WWW (World Wide Web) [Berners-Lee 92] has become the most successful networked multimedia system employing the hypertext paradigm over the last few years: Documents consisting of textual information can have embedded pictures, movies or audioclips and reside on a server, accessible e.g. via internet using suitable viewers. The only structuring mechanism for sets of documents is the facility to place -- in hypertext fashion -- anchors in documents leading to (linking them to) other documents. Although this mechanism can be used to create menu-like hierarchical structures WWW databases are basically "flat" (stratified) collections of documents linked together. Thus, a WWW database can be seen as a graph whose nodes are the links between them. WWW has become an easy to use tool, mainly for small and medium-scale multimedia presentations that are accessible world-wide due to the excellent Mosaic - viewer that is available on all major platforms: X-Windows, Mac and MS-Windows.
However, WWW has a number of limitations that become apparent once tasks more complex than "a few hundred multimedia screen applications" are considered. No full-text search is provided as part of the WWW server, let alone the possibility to search across boundaries of WWW servers; authorisation features are lacking, hence the installation of a number of independent WWW servers within an organisation is not uncommon, for the simple reason of preventing access of unauthorised groups. This fragmentation prevents more global searches: thus, one of the main aims - to tie information together - gets lost due to the lack of authorisation features and the boundaries imposed by each WWW server.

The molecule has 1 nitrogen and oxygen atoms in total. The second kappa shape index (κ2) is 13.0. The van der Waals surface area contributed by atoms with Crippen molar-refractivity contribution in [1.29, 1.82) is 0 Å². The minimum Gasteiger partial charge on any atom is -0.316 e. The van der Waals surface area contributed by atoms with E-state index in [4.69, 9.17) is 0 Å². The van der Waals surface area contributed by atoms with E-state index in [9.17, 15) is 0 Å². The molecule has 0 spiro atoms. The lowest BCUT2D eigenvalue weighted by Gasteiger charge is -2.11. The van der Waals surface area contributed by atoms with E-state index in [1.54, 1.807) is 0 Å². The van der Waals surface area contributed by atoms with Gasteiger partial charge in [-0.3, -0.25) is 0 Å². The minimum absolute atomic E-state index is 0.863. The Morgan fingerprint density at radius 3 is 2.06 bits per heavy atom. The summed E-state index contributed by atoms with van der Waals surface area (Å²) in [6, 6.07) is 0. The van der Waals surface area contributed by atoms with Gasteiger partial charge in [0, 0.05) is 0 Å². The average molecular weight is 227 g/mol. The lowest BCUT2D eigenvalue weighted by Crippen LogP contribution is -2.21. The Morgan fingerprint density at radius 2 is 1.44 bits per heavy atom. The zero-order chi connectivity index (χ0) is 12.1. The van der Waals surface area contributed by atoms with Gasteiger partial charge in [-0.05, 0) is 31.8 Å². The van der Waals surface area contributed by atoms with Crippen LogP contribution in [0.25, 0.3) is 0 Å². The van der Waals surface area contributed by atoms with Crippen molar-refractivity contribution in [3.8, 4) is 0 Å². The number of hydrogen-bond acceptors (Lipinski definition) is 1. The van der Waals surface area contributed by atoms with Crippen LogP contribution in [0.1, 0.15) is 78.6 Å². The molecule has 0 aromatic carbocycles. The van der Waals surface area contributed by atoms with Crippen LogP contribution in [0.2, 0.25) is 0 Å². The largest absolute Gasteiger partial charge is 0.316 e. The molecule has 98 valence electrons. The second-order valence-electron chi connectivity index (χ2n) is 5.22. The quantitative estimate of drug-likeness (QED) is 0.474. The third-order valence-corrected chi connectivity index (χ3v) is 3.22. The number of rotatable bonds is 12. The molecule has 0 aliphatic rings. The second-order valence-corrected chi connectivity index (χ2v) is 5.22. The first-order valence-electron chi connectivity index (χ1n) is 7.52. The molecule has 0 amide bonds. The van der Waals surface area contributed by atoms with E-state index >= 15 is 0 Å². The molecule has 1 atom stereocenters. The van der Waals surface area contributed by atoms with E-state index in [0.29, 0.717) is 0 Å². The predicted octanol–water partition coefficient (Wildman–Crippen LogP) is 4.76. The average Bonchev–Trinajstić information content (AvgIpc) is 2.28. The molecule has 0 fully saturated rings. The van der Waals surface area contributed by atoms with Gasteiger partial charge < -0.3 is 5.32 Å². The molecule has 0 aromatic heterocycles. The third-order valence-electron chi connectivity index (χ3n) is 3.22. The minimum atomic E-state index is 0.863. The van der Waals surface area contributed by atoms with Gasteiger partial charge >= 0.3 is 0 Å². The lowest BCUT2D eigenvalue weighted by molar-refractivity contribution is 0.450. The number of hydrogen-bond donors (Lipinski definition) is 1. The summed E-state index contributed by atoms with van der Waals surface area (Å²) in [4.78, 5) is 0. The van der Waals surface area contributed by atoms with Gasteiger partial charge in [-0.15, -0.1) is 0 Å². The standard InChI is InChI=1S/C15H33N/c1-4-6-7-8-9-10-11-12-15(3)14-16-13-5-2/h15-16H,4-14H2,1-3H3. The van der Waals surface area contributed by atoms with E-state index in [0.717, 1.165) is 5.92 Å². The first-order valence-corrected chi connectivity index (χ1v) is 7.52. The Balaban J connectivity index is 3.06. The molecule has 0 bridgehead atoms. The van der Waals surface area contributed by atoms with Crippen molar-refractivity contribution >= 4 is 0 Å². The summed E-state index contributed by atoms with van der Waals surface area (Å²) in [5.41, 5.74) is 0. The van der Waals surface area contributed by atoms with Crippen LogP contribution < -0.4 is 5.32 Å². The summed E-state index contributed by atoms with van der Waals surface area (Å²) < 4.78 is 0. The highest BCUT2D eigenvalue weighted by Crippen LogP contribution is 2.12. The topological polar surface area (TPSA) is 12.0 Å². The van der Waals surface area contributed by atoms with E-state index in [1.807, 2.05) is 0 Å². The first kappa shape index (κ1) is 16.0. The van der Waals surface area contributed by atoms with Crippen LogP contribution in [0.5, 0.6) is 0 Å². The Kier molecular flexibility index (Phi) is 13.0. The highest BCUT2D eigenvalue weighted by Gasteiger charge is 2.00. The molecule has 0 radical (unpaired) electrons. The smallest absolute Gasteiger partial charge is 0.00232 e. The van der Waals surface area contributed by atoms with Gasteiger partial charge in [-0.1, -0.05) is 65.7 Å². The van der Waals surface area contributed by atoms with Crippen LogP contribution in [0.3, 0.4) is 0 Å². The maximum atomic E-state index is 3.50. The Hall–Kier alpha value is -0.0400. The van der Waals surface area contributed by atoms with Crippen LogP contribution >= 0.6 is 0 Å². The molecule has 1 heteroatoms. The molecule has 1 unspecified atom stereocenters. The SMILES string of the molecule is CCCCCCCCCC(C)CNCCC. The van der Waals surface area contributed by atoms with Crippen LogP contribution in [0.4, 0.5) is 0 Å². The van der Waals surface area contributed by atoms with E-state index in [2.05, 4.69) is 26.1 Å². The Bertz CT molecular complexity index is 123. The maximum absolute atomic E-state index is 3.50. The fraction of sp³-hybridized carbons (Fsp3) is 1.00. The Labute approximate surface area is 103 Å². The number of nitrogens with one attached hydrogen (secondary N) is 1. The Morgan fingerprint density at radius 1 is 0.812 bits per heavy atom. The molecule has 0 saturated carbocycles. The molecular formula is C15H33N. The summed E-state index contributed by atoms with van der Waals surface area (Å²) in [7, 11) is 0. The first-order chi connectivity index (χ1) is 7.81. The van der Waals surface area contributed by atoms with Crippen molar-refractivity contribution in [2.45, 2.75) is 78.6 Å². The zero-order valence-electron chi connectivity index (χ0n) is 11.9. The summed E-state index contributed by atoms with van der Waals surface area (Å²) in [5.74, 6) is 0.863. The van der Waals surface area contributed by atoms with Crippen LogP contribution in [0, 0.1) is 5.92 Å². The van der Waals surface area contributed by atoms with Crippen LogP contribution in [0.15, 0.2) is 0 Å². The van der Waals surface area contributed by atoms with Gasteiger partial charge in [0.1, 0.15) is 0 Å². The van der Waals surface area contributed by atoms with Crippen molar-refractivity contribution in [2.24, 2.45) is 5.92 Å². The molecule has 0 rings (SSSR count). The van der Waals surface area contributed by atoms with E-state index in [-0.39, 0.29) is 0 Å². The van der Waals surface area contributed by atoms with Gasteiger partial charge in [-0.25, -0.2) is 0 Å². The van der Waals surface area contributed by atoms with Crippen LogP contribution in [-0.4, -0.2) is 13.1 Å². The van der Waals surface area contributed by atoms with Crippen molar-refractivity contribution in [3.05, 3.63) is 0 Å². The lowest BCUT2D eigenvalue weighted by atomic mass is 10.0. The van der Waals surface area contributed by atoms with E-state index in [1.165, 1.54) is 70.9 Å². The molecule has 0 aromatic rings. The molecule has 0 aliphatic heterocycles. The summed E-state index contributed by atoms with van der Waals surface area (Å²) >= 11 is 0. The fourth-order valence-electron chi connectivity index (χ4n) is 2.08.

To overcome such weaknesses WWW offers an ingenious way out: it allows to start arbitrary application programs, thus letting users link into other databases, employ complex search algorithms or activate any other program desirable on top of WWW servers. This great flexibility is achieved, however, at a big cost: the uniformity of the interface disappears, different WWW servers start to behave differently: the whole "jungle" of scattered databases each with a different feel as we all know it from Internet starts to reappear, now on the level of WWW.
Realizing this dilemma, a group of some 30 researchers and developers at the Graz University of Technology has started to systematically expand the ideas, structure and underlying features of the WWW server, leading, eventually, to a concept embracing WWW yet more general than WWW: Hyper-G. Hyper-G has been developed carefully to ensure cross-operability with WWW. Hyper-G databases have gateways to WWW (and Gopher [Alberti 92]), and conversely; the Hyper-G viewer Amadeus (for MS-Windows) and Harmony (for X-Windows) allow the perusal of WWW databases; and the Mosaic Viewers of WWW can be used to access Hyper-G servers. (For more details on Hyper-G see [Andrews 94a], [Andrews 94b], [Hyper-G 94], [Kappe 93a], and [Kappe 93b].)